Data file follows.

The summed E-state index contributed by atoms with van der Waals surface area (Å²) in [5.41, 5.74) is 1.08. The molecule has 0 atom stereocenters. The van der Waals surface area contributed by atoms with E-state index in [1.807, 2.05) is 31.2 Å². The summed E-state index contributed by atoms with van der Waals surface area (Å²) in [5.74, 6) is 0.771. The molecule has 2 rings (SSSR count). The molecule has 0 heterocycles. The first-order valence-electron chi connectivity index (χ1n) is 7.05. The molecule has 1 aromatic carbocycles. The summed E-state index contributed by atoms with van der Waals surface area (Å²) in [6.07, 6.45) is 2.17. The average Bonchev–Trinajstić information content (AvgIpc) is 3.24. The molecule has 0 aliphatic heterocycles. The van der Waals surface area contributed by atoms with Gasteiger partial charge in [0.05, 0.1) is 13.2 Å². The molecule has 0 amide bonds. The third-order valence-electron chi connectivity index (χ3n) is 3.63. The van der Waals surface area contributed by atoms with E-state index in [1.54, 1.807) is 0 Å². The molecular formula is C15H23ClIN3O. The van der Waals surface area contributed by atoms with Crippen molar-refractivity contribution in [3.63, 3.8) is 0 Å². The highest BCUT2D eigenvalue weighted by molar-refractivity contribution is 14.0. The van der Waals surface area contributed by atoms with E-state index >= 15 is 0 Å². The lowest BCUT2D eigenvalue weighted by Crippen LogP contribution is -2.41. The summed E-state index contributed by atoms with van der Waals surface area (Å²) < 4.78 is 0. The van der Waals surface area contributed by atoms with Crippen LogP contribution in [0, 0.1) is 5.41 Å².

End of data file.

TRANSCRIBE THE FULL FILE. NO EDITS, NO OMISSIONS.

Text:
The summed E-state index contributed by atoms with van der Waals surface area (Å²) in [5.41, 5.74) is 1.08. The molecule has 0 atom stereocenters. The van der Waals surface area contributed by atoms with E-state index in [1.807, 2.05) is 31.2 Å². The summed E-state index contributed by atoms with van der Waals surface area (Å²) in [5.74, 6) is 0.771. The molecule has 2 rings (SSSR count). The molecule has 0 heterocycles. The first-order valence-electron chi connectivity index (χ1n) is 7.05. The molecule has 1 aromatic carbocycles. The summed E-state index contributed by atoms with van der Waals surface area (Å²) in [6.07, 6.45) is 2.17. The average Bonchev–Trinajstić information content (AvgIpc) is 3.24. The molecule has 0 aliphatic heterocycles. The van der Waals surface area contributed by atoms with Gasteiger partial charge in [0.05, 0.1) is 13.2 Å². The molecule has 0 amide bonds. The third-order valence-electron chi connectivity index (χ3n) is 3.63. The van der Waals surface area contributed by atoms with E-state index in [1.54, 1.807) is 0 Å². The molecular formula is C15H23ClIN3O. The van der Waals surface area contributed by atoms with Crippen molar-refractivity contribution in [3.63, 3.8) is 0 Å². The highest BCUT2D eigenvalue weighted by molar-refractivity contribution is 14.0. The van der Waals surface area contributed by atoms with E-state index >= 15 is 0 Å². The lowest BCUT2D eigenvalue weighted by Crippen LogP contribution is -2.41. The summed E-state index contributed by atoms with van der Waals surface area (Å²) < 4.78 is 0. The van der Waals surface area contributed by atoms with Crippen LogP contribution in [0, 0.1) is 5.41 Å².